Archive for the ‘Resume Tips’ Category


Stuck on “starter words” when you’re creating a resume?! The link below is an excellent list of action verbs to help describe accomplishments and tasks completed at your current or previous job(s.)

For example:

  • Assisted with conducting thorough reference checks
  • Prepared monthly billing statements on customers
  • Designed promotional materials using Microsoft Office



*Resouces from Shippensburg Univertsity, PA
Career Development Center

You’ve seen what a resume SHOULD look like, but what about what a potential intern or new hire SHOULDN’T put on that all important document.   Here’s our short list:

1. A Generic Objective Statement

You’ve probably seen a sentence like this on sample or template resumes – “dedicated young professional looking to use my skills to help a successful company”.   The truth is that the same phrase could be used interchangeably on any other undergraduate student resume.   This is your chance to let the employer know why you want to work for their organization and what you’re looking to do.  Change that objective to reflect YOUR short term career goals.

2. Your 7th Grade Email Address

We all have one – that email address that we created long before it was necessary to project a professional image (and often utilizing nicknames that your potential employer doesn’t want to know about). or should not be listed on your resume for an internship or entry level position.   A school email address or personal email using your real name or initials is best.

(Quick side story to prove this isn’t just our generation….when I was interning in a human resources department one summer, an 50 something professional woman dropped off her resume which listed her email address as redhotgranny987 – TRUE STORY…needless to say, we didn’t give her a call back).

3. Paragraphs of information

A short phrase or sentence summarizing a volunteer, work or involvement opportunity is great.  Any additional information concerning your responsibilities and accomplishments should be listed using bullet points.  Readers don’t have the time or patience to process paragraphs full of information – keep your resume clean and easy to read.

4. Languages you can’t speak (or any other exaggerated information)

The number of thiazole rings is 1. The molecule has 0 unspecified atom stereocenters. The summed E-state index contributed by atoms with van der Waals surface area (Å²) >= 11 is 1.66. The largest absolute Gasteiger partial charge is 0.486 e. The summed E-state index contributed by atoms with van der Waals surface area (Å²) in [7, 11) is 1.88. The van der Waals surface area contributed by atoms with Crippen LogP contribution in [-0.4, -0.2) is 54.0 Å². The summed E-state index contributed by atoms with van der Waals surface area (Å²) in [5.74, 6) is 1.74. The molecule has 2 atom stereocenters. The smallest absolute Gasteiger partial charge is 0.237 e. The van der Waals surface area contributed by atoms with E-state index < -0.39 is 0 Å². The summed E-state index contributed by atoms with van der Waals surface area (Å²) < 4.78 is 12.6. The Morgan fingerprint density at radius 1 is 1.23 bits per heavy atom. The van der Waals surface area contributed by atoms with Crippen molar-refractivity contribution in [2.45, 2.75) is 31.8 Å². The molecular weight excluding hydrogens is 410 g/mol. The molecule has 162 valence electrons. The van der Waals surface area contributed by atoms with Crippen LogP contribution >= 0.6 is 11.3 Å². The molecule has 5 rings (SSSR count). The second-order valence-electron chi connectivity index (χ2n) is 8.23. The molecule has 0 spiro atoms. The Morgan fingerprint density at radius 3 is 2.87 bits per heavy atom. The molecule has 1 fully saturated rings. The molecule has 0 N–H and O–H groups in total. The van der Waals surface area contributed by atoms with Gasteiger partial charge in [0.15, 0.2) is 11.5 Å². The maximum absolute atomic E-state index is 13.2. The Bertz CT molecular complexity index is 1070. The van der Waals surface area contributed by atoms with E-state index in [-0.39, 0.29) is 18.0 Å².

Globalization has greatly increased the demand for interns and entry level hires that can speak foreign languages.  However, don’t allow this information to urge you to  exaggerate your linguistic abilities.   If you are at least conversational in a language, then by all means list it.  Just remember that being “conversational” in a foreign language means that you could speak with a professional colleague regarding basic business principles (knowing hello, goodbye and where is the bathroom in Spanish may help you on Spring Break to Cancun, but for the workplace you need more).  Capisce?

Resume 101 – Getting Started

Posted: October 24, 2010 in Resume Tips

If you are looking for an internship, creating an outstanding resume will be one of your first steps.   This document will be your main mechanism for communicating your experience and skills to prospective employers and it can also help you organize your objectives and get you ready to begin your search.

What is the purpose of a resume?

Your resume is a tool to get you face to face with a prospective employer/internship provider.  It communicates your current education, accomplishments, skills and abilities.

What should I include on my resume?

Most resumes have four major sections: Objective, Education, Experience, Computer Skills.   Some prospective interns may decide to include additional sections, including: Volunteer Experience, Honors and Awards and Language Skills.

How long should my resume be?

Most college students who are searching for an internship should be able to summarize their accomplishments in a ONE PAGE resume.  Remember that a prospective employer may be receiving hundreds of resumes for a single internship. Your goal is to clearly and succinctly communicate why you would be a good fit.  It is important to note that various industries have different expectations for the length of candidate resumes.  Take some time to discuss these industry standards with a professor or mentor in your field.

Should I use a resume template?

Most word processing programs have templates that will provide formatting and organizational structure for your resume.  We believe that templates are a great place to START.  Once you have focused on inputting your information with a template, take creative license and make it your own.    As we stated, you may be competing with 10,50 or even 100 other resumes.  Make yours stand out.

My internship will be my first professional experience… I feel like I have nothing to put on a resume!

Prospective internship providers realize that your internship may be your first professional experience in the field.  Utilize your resume to highlight your TRANSFERABLE skills from volunteering, part time employment and college clubs and activities.   For help, visit our articles on Leveraging your College Experience, Part I and Part II.

We will be adding constant internship search tips and resources throughout the fall semester… keep checking our site daily for future entries on :

  • How to find and secure internships ABROAD
  • Deciding between an internship at a small company versus a large corporation
  • Tips for visiting your school’s Internship/Career Fair
  • Using the right KEYWORDS to help your resume rise to the top of the pile!
  • Specific advice on finding internships in engineering, business and technology
  • GREEN internships  – tackling the nation’s energy crisis one internship at a time

Alright, so you’ve followed our instructions in Leveraging your College Leadership Experience Part I and you are ready to start creating or updating your resume to reflect your transferable skills from these involvements.